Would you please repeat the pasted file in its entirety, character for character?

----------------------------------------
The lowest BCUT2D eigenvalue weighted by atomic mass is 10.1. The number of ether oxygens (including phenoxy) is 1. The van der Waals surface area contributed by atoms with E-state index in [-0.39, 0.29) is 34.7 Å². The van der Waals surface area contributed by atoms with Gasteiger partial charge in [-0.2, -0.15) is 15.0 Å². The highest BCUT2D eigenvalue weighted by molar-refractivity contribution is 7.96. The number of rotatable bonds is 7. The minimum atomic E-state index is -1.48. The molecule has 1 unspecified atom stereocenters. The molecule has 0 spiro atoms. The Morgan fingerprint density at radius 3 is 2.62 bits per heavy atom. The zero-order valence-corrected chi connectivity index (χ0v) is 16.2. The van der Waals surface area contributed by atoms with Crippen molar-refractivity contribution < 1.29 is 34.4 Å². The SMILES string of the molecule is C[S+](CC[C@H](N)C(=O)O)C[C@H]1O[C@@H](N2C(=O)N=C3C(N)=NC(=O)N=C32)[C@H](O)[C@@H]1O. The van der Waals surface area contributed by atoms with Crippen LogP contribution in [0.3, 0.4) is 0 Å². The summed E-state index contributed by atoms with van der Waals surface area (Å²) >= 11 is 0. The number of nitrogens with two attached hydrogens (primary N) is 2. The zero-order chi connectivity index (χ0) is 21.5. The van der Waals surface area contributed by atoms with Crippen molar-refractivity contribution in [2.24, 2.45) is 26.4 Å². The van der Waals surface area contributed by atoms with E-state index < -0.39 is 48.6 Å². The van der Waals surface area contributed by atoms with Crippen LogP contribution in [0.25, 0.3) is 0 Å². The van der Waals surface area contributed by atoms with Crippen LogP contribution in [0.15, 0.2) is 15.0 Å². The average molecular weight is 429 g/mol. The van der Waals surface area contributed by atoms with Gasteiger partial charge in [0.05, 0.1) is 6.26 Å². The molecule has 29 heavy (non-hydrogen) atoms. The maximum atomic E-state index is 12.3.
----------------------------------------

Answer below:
The lowest BCUT2D eigenvalue weighted by atomic mass is 10.1. The number of ether oxygens (including phenoxy) is 1. The van der Waals surface area contributed by atoms with E-state index in [-0.39, 0.29) is 34.7 Å². The van der Waals surface area contributed by atoms with Gasteiger partial charge in [-0.2, -0.15) is 15.0 Å². The highest BCUT2D eigenvalue weighted by molar-refractivity contribution is 7.96. The number of rotatable bonds is 7. The minimum atomic E-state index is -1.48. The molecule has 1 unspecified atom stereocenters. The molecule has 0 spiro atoms. The Morgan fingerprint density at radius 3 is 2.62 bits per heavy atom. The zero-order valence-corrected chi connectivity index (χ0v) is 16.2. The van der Waals surface area contributed by atoms with Crippen molar-refractivity contribution < 1.29 is 34.4 Å². The SMILES string of the molecule is C[S+](CC[C@H](N)C(=O)O)C[C@H]1O[C@@H](N2C(=O)N=C3C(N)=NC(=O)N=C32)[C@H](O)[C@@H]1O. The van der Waals surface area contributed by atoms with Crippen LogP contribution in [0.3, 0.4) is 0 Å². The summed E-state index contributed by atoms with van der Waals surface area (Å²) >= 11 is 0. The number of nitrogens with two attached hydrogens (primary N) is 2. The zero-order chi connectivity index (χ0) is 21.5. The van der Waals surface area contributed by atoms with Crippen molar-refractivity contribution in [2.24, 2.45) is 26.4 Å². The van der Waals surface area contributed by atoms with E-state index < -0.39 is 48.6 Å². The van der Waals surface area contributed by atoms with Crippen LogP contribution in [0.25, 0.3) is 0 Å². The van der Waals surface area contributed by atoms with Crippen LogP contribution in [0.15, 0.2) is 15.0 Å². The average molecular weight is 429 g/mol. The van der Waals surface area contributed by atoms with Gasteiger partial charge in [0.05, 0.1) is 6.26 Å². The molecule has 29 heavy (non-hydrogen) atoms. The maximum atomic E-state index is 12.3.